In the meantime, I’m told there is some kind of device with which I can scan my books that have barcodes (three-quarters of them is my guess) and instantly put them in my inventory file. I know there is an Iphone app for this, but I’m not going to get an Iphone. A good friend and supporter here has offered to help make this happen to the tune of about a hundred bucks. So can someone techy tell me, just what the hell am I looking for?
Whackadoodle’s next whack recounted to you in this space soon.
March 3, 2011
Well, long-awaited by someone, I hope.
First off, things are fine: it has just taken me some time to readjust to the new trajectory of plans here. I moved into the rooftop storage room in Escandon, the van is safely garaged 24/7, and the good news on the La Roma weekend art & antique market is that to sell merchandise there all you have to do is show up at 10 AM either Saturday or Sunday and pay someone named Theo forty pesos.
One of my dearest friends showed up last week and I took some days to give him a real tour of the city, to offer my perspective on relocation here, and try to navigate some of the mysteries and joys of this place and let him absorb as much of the city’s possibilities per his life plans and wishes, as I could. Yes, I am lobbying my friends to move to DF. One has to be at a certain station in life: but if you are a working artist with a taste for city living, this is an unbeatable deal. I can’t speak for my friend about his plans, but I feel like I directed the spotlight, and the city delivered: we didn’t get to Xochimilco (I’m cursed trying to get people down there, it seems) but otherwise I think I was able to share all that I value here, and that it was all well-received.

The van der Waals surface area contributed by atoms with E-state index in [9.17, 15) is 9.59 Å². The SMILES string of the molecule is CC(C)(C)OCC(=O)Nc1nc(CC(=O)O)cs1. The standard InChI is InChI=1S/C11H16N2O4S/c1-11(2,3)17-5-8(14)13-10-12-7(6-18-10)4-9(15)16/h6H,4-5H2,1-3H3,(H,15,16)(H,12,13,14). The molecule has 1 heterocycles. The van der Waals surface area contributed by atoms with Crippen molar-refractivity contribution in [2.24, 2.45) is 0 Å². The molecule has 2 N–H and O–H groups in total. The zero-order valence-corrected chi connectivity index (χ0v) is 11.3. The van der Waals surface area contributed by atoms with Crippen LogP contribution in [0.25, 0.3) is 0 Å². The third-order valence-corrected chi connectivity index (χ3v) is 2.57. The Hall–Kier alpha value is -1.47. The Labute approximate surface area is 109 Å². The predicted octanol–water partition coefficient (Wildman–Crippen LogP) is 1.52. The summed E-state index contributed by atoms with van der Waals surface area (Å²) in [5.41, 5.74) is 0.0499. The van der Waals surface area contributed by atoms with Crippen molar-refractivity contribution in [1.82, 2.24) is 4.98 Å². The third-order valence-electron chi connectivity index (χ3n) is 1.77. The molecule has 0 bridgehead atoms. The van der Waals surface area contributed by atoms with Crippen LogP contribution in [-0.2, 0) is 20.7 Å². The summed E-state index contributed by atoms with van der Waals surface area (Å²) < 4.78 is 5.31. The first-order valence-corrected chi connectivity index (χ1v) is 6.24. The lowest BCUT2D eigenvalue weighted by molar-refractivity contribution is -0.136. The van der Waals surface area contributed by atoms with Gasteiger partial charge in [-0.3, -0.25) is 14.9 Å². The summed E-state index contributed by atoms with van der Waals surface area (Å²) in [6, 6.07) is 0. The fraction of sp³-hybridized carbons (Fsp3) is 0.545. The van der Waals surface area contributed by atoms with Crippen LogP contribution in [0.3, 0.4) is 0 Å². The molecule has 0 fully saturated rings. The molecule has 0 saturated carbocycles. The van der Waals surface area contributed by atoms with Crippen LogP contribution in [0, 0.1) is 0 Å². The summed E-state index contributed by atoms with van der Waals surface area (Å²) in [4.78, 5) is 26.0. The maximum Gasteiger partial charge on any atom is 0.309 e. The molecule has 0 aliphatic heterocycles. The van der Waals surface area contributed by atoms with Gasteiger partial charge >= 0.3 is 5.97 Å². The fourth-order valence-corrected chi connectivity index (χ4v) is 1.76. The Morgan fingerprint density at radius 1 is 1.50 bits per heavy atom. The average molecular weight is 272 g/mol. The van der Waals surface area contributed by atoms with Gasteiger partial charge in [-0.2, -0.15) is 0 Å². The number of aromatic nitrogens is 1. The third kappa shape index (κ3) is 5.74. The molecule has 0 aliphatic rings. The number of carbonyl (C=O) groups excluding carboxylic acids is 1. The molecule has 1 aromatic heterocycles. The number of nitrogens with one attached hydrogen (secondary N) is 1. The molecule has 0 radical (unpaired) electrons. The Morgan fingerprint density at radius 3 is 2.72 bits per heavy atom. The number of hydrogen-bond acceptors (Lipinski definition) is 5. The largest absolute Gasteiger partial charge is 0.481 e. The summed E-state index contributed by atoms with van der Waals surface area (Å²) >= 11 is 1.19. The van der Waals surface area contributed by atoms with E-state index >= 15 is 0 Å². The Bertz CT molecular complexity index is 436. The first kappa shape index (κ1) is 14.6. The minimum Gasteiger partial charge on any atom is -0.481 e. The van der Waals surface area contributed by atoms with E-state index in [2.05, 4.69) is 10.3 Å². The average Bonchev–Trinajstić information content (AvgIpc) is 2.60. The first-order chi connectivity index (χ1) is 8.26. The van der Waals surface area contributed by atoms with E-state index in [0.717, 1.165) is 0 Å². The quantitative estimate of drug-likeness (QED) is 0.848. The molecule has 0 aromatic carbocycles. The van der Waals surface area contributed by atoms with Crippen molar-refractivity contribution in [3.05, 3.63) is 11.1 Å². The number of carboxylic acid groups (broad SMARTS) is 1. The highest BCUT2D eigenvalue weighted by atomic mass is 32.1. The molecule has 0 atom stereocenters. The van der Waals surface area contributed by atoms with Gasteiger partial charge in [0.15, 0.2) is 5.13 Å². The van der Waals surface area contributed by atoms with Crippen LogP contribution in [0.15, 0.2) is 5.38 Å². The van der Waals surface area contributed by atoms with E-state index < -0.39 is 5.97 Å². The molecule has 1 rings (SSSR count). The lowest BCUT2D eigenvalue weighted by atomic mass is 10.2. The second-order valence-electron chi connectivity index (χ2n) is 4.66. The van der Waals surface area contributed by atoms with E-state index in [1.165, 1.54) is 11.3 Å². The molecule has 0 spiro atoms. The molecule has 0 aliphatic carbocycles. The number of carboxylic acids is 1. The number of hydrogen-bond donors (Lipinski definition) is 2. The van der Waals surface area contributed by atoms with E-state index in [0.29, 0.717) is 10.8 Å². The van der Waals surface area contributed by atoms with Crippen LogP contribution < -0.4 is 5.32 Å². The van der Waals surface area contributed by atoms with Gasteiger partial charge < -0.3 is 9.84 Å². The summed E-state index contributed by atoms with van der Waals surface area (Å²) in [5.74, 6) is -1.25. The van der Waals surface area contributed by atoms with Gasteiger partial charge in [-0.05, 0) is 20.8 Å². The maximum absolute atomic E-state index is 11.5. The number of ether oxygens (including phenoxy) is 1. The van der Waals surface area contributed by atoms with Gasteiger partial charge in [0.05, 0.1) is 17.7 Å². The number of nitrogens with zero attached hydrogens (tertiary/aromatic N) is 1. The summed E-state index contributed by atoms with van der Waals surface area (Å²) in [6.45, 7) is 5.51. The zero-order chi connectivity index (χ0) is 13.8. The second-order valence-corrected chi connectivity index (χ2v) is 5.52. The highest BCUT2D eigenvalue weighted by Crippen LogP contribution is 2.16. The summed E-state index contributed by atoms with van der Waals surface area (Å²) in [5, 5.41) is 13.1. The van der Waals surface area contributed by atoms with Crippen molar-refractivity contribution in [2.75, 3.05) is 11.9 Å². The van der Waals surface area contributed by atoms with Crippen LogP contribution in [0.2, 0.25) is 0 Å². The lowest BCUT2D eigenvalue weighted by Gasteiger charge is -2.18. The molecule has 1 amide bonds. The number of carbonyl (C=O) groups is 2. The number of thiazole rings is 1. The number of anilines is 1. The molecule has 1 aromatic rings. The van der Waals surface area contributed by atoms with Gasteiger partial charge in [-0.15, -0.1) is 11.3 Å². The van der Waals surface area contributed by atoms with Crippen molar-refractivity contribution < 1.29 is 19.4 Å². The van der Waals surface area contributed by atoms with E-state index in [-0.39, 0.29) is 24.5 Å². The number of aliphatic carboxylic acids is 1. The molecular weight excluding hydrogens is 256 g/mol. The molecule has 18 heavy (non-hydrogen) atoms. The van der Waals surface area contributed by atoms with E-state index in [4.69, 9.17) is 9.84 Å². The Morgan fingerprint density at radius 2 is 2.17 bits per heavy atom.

It is exactly two weeks since the plans for the space on Queretaro fell through, and I wish that my inventory were already done and I was selling books this coming weekend, but a 180-degree turn takes some radius. Driving the van full of my possessions around through city traffic, parking to unload in a busy weekend streetmarket and whatnot makes me nervous: first I have to move in. But next week I will be on the street with a bookstall, come rain or heartbreak. Already people are messaging me about books they’ve waited years for, and I have them. The slow radiating-out of news the store is a real thing, among the connecting expat/immigrant circles and establishments (British Council; The News; International House; the embassies; the Black Horse) will I think only be aided by the stall’s weekly appearance: a date builds anticipation. Furthermore it is a great chance, as the store grafts into the community, to find a real fiador for when we go brick-and-mortar.
Regarding that, I’ve been looking at my opportunities afield from La Roma, and I think I’ve decided to keep it here. I’ll get a smaller place than Queretaro 9: now that I have cheap living space, this really need only be a tiny locale. 35 square meters would do fine. If you thus cut the Queretaro 9 rent in half, we’re talking five hundred bucks a month. Between subtitle work – getting close on that – writing, and the help of a few good friends of this project, I think that by the time I have found a place and have community support, I will either have a fiador or be able to front a year’s rent in advance. Summer – when it rains – would be a good time to make another run up to my primary source, and lock in on a space. I don’t think my planned April trip to Texas is going to materialize, unless I’m just making money hand-over-fist on the weekends. A lifelong friend recently congratulated me on my ability to adapt. I’m just as good at consoling the dying: this is how I grew up.